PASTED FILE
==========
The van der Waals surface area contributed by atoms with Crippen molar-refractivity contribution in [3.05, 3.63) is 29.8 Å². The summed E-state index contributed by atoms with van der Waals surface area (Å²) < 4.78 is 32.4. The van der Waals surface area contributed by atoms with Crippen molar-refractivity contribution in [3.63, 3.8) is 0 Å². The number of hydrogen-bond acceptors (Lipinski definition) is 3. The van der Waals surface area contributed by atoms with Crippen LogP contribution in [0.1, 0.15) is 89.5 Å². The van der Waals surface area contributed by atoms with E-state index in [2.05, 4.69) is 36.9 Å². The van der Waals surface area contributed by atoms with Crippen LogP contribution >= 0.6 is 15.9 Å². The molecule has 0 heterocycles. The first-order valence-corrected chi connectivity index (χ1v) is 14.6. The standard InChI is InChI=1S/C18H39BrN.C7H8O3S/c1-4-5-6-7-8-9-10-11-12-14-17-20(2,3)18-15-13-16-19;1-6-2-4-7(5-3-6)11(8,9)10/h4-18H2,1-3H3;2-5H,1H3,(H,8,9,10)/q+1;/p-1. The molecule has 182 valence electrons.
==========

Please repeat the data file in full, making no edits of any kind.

The van der Waals surface area contributed by atoms with Crippen molar-refractivity contribution in [3.05, 3.63) is 29.8 Å². The summed E-state index contributed by atoms with van der Waals surface area (Å²) < 4.78 is 32.4. The van der Waals surface area contributed by atoms with Crippen molar-refractivity contribution in [3.63, 3.8) is 0 Å². The number of hydrogen-bond acceptors (Lipinski definition) is 3. The van der Waals surface area contributed by atoms with Crippen LogP contribution in [0.1, 0.15) is 89.5 Å². The van der Waals surface area contributed by atoms with E-state index in [2.05, 4.69) is 36.9 Å². The van der Waals surface area contributed by atoms with Crippen LogP contribution >= 0.6 is 15.9 Å². The molecule has 0 heterocycles. The first-order valence-corrected chi connectivity index (χ1v) is 14.6. The standard InChI is InChI=1S/C18H39BrN.C7H8O3S/c1-4-5-6-7-8-9-10-11-12-14-17-20(2,3)18-15-13-16-19;1-6-2-4-7(5-3-6)11(8,9)10/h4-18H2,1-3H3;2-5H,1H3,(H,8,9,10)/q+1;/p-1. The molecule has 182 valence electrons.